Nobody wants a thin chili because, honestly, then it's really just soup! Chili should be thick and hearty enough to be a meal on its own, but sometimes there's just a bit more liquid than you want in the pot. If you keep on cooking the chili, some of the ingredients — like the beans — may fall apart and turn to mush, so here are three other ways that you can easily thicken your chili.
1. Use a potato masher.
All you have to do is take a potato masher and smash some (but not all) of the chili around. Mashing the beans and vegetables so that they break down and release their natural starches will help thicken the excess liquid while still leaving a good portion of the beans intact.
2. Add cornmeal.
Sprinkling in a tablespoon or so of cornmeal, masa harina, or even polenta is a great way to thicken Southwestern-inspired chilis. Adding any of these three to a hot pot of chili means that it'll absorb and help thicken the liquid after simmering for about 10 additional minutes. While it might add a slightly grainy texture to your chili, I find that it's not too different than when you crumble cornbread into your bowl.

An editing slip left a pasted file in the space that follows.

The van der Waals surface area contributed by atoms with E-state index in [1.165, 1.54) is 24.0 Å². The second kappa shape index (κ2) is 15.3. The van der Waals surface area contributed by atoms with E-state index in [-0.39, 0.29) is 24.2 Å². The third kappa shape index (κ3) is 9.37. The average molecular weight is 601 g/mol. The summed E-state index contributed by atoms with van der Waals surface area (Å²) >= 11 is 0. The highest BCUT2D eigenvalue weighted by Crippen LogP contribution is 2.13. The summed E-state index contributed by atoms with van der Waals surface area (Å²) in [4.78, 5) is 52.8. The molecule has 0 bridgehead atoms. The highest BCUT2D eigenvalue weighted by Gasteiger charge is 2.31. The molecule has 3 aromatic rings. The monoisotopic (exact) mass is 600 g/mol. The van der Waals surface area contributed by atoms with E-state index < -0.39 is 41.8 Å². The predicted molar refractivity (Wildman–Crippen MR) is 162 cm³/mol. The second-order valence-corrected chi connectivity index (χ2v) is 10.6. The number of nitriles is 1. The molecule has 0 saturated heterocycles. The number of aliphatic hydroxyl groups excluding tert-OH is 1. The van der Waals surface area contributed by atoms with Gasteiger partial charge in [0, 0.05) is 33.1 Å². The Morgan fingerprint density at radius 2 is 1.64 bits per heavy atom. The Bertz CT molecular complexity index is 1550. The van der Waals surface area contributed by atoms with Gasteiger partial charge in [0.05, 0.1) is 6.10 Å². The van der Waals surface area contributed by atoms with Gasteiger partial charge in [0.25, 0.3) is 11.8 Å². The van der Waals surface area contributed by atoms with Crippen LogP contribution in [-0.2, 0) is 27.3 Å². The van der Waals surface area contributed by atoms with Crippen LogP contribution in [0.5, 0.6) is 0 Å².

3. Add tortillas.
A lot of tortilla soup recipes rely on tortillas or tortilla chips to break down and thicken the soup, so you can apply the same principle here. Just tear up some tortillas into small pieces — flour or corn is up to you — stir them into the pot of hot chili, and let the whole thing simmer for 10 minutes before you stir again.